No one is going to accuse Woody Allen of having the answers to life's important questions. At least no one who doesn't share the prolific director's pronounced set of neuroses, obsessions, and eccentricities. But at his best, Mr. Allen at least asks some of the right questions-and often in a way that few other filmmakers are willing to do (e.g., 1989's Crimes and Misdemeanors).
Besides that, Mr. Allen can be pretty funny, at least according to some tastes. But lately, Mr. Allen hasn't been much of either-thoughtful or funny. His latest film, Melinda and Melinda (rated PG-13 for adult situations involving sexuality, and some substance material), offers some of the rewards of Mr. Allen's earlier films but isn't anywhere near as profound or as entertaining as the best of them.
The basic setup involves a dinner discussion between two playwrights, one who writes comedies, the other tragedies. The discussion turns to whether "life" is basically comic or tragic, with each playwright taking the side opposite to his craft. A third dinner guest introduces a true story he's heard, and each playwright begins to fill in the details of the tale, demonstrating that it can be taken in a direction either amusing or heartbreaking.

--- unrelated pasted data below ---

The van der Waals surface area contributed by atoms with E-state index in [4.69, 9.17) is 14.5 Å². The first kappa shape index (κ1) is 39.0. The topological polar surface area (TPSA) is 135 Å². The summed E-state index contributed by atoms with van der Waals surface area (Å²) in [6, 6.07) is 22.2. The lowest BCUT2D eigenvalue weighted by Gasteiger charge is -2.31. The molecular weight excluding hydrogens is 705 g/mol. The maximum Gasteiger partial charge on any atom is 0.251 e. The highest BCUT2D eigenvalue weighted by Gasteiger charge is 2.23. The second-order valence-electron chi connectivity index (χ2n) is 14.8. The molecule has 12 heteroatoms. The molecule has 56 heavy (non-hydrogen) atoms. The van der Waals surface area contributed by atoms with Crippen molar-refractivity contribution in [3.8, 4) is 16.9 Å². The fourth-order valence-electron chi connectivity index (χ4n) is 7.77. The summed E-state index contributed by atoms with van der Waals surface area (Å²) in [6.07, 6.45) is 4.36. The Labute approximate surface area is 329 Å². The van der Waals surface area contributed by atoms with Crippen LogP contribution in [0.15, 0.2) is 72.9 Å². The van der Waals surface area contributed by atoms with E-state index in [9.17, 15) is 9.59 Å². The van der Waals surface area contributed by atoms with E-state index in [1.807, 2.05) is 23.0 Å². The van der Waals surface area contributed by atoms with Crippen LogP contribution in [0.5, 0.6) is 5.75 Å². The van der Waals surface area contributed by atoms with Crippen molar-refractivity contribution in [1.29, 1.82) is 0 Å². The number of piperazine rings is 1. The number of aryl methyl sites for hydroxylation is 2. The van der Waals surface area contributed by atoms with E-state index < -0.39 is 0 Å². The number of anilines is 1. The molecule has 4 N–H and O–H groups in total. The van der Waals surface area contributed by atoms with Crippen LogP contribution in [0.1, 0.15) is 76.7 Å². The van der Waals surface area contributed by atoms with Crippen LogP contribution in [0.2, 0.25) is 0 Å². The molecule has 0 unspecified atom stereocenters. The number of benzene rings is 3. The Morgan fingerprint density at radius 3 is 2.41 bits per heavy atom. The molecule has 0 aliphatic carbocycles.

Thus Melinda and Melinda. Both "Melindas" are played by Australian actress Radha Mitchell, who begins each story by bursting into a dinner party unexpectedly. In the tragic tale, it's a party hosted by "Park Avenue Princess" Chloë Sevigny and her out-of-work-actor husband Johnny Lee Miller; Ms. Mitchell's Melinda is a wayward old college friend. In the comic tale, the party is in the home of feminist filmmaker Amanda Peet and her also out-of-work-actor husband Will Ferrell; Melinda is a depressed neighbor who's taken too many sleeping pills.
Mr. Ferrell plays, essentially, Woody Allen-and does quite well as Mr. Allen's onscreen proxy. Unfortunately, most everyone else in the film also plays some variation of Woody Allen too, and as a result they're all pretty much insufferable and rarely come across as real people.
The value in Mr. Allen's films was once found in a willingness both to take seriously and ridicule varying philosophies and belief systems. Fully understood or not, ideas had consequences. But from the weakly deconstructed setup to an even weaker eat-drink-and-be-merry finale, not much about Melinda communicates a similar intellectual rigor.